Enjoying a weekday, traffic-free drive south, we coasted into the Sea to Sky Gondola parking lot before noon, well ahead of schedule. After the loamy switchbacks of Blackcomb, this leg was sure to be the most difficult, but we welcomed the change of pace. The steep, gnarly terrain and loose rocks along the evac route provide a technical but fun challenge. No gear is required. But a few planted ropes and convenient root handholds were much needed. With wonky shoulders, knee and hip injuries to manage between the three of us (I may have failed to mention our collective age is north of 150), we had some concerns. However, we were confident that climbing would be far less impactful than the descent we would once again be able to avoid. Fortunately, as intended, we all summitted pain-free, though after talking to Segger, I now know how to better navigate any discomfort that might arise in the future.
Segger is driven by a thirst to see the world, explore her own physical limits and have fun, yet no doubt there is still plenty of suffering along the way. In 2005, she finished 10th in the Marathon de Sables, a six-day, 251-km run across the Sahara Desert, in mostly 30-plus C weather—a feat most would consider a slog. But she has managed to take on such challenges quite creatively. For every blistered foot or throbbing hip, she mentally stores this sensation in her imaginary “pain box,” telling herself she cannot access the key until the race is done—testimony to her fierce mental fortitude.
So far, our Type 1 adventure had required no such grit. Two-thirds of the way towards completing our goal, we soaked in miles of crystal-clear views from the spacious patio of the Sea to Sky Summit Lodge’s Sky Pilot Eatery, feeling so leisurely that we even indulged in a mid-hike beer. Our faster-than-intended ascents left us downright giddy as we drove towards our final leg, optimistic that not only we, but many average outdoor enthusiasts would eventually be able to follow in our footsteps. Amongst mountain lovers, we are far from alone in wishing to design new accessible routes that may inspire others to do the same.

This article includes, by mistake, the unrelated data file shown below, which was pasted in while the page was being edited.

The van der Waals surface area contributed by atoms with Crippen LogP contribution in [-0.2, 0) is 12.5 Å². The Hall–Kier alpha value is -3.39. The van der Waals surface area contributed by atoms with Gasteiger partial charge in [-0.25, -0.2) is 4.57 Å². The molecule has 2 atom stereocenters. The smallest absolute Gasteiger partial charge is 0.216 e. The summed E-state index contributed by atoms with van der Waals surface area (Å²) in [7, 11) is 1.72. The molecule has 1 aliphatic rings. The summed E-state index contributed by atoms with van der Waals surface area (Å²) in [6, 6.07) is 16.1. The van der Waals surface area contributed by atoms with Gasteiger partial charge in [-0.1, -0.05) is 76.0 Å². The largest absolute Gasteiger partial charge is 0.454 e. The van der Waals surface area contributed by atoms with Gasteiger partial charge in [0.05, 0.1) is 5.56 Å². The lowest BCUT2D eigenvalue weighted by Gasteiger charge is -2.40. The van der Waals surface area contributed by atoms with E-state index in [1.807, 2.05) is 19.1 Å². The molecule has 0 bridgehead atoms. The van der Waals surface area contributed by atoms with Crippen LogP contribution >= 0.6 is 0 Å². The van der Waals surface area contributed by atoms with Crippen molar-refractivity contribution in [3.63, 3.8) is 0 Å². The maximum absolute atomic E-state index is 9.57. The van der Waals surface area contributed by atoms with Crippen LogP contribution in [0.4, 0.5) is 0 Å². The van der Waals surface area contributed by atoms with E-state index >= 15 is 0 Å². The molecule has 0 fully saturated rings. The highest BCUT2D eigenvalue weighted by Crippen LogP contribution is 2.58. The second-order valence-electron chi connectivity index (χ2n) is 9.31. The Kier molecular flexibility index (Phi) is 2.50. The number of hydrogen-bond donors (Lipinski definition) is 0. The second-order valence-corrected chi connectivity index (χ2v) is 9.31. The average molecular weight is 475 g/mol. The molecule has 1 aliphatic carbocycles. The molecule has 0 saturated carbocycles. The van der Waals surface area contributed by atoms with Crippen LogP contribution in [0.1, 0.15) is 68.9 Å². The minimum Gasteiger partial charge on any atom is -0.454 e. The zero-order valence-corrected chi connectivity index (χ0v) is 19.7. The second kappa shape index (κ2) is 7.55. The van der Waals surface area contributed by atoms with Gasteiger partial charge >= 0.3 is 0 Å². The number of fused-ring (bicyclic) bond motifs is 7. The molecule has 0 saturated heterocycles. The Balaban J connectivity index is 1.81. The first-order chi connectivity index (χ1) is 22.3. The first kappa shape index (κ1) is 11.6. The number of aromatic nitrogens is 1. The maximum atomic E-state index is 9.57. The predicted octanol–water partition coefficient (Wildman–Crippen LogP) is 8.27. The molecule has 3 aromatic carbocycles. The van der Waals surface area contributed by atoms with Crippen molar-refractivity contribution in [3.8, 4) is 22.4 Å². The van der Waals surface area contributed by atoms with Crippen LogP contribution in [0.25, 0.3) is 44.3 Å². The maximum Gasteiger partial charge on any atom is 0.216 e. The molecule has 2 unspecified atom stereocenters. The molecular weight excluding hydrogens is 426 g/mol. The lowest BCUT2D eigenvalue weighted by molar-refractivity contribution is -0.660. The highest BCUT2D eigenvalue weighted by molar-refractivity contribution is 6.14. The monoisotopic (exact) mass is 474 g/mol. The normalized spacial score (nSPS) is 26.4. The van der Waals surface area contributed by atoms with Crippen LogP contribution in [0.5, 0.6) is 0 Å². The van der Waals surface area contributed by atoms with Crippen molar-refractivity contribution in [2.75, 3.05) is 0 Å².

“I’m in the business of designing people’s finish lines,” Dean Payne says of his 27-year race directing career.
The founder of several successful events across the region, including the Sea to Summit, Five Peaks Adventures trail-running series, and the BC Bike Race, Payne has, in these last years, reflected on his own motivations, particularly as his livelihood was threatened during the COVID-19 pandemic. While the races he’s started have entailed hundreds of kilometres of difficult bike, foot or kayak travel, he emphasizes he has “never been interested in creating humiliating experiences.”